Remember how I said I know nothing about quilting? Yeah, I really know nothing about quilting. When you google ‘quilting how to’ you mostly get info on the bit I already did: piecing fabric together in interesting patterns. But what happens afterwards is mostly kept a mystery, especially when you only have a regular sewing machine. I even found several tutorials (including a Craftsy class) that say that after you’ve made the top, you should just send the whole thing to a professional to quilt with a long-arm quilting machine. Uh, no. For starters, I’m pretty sure those don’t exist here, and second, that’s not how homemade works in this household. So I’m going to attempt the actual quilting on my regular sewing machine with very little guidance. To prevent me from mucking up my lovely scrap quilt, I made a little table runner with the scraps of the scrap quilt (i.e. leftover squares that I had cut when I was being a bit too enthusiastic):
This is going to be my practice piece for quilting techniques. Afterwards, I will move on to the big quilt. I know that with my regular sewing machine, it’s going to be impossible to quilt the middle of the big quilt by machine. I am still considering if I will do it by hand. I also have a cousin who quilts and I may ask her for advice (unfortunately, I live a long way from my family).
Apart from that, there is also the Japanese quilt! A friend of mine who is also into arts and crafts suggested this. We would do a 3x3 quilt of different Japanese-themed quilted motives. We got together several times to work on this, doing practically all sewing by hand. Later on, she decided to make hers into a 2x2 cushion cover rather than a 3x3 wall hanging, which of course meant she was finished more quickly than I was. After that, I didn’t really work on it anymore – until now!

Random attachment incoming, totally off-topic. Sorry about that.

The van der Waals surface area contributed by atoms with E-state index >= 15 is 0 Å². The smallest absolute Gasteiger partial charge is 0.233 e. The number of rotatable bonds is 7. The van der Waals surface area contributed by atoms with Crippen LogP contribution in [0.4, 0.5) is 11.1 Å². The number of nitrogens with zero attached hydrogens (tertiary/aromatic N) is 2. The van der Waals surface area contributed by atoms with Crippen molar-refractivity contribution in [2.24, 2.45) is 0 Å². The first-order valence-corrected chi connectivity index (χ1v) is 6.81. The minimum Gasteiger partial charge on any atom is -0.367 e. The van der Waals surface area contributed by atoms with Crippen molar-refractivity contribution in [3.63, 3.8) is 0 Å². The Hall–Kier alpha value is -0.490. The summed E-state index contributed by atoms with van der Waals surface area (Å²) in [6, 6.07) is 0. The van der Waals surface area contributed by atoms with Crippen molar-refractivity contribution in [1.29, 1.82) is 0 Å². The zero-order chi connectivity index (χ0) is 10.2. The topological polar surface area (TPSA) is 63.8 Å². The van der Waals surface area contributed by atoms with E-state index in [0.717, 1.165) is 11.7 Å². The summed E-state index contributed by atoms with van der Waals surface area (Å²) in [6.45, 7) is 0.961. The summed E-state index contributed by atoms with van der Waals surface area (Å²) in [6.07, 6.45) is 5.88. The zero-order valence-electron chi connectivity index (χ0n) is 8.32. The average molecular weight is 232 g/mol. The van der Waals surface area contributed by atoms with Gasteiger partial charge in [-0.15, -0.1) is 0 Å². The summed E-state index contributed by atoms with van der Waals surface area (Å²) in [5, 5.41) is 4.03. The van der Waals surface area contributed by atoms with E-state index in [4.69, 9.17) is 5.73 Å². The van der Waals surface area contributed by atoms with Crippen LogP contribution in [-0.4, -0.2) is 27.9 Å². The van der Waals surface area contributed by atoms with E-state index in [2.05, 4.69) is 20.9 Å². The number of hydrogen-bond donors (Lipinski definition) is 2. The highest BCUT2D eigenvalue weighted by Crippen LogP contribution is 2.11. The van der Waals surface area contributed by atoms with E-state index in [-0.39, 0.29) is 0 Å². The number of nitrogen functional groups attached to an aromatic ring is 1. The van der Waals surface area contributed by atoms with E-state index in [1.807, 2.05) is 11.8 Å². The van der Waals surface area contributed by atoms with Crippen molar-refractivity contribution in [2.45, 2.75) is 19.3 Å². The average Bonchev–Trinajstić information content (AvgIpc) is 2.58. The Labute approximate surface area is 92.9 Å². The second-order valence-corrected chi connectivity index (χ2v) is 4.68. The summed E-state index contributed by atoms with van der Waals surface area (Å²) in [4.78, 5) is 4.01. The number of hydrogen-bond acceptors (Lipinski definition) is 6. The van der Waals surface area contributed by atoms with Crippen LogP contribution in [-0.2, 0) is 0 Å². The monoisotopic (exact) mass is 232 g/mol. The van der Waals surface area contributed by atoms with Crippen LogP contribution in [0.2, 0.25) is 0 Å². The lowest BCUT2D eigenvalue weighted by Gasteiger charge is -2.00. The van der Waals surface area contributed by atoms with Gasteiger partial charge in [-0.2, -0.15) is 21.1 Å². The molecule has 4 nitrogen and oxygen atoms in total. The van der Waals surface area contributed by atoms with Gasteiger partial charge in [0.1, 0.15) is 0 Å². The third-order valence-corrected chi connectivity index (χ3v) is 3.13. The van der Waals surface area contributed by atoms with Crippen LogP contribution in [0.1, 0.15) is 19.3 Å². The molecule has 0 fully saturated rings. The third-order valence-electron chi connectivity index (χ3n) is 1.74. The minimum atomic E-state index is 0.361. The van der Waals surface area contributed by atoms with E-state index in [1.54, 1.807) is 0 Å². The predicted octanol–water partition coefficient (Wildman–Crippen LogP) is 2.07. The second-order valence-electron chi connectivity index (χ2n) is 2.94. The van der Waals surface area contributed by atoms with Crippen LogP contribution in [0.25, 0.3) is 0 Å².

As you can see, several squares are already finished, but some I haven’t even started on yet. I have my friend to thank for many of these fabrics, by the way! The white blob in the lower left is going to be a moon rabbit. The other three squares still left open will be a koi carp, an origami crane and... something else. I have a few ideas for the final one, but nothing clear. I may also redo the lantern - it was the first square I did and it's not as refined as the rest (and a bit oversized). But we will see how much puff I still have when I finish the rest.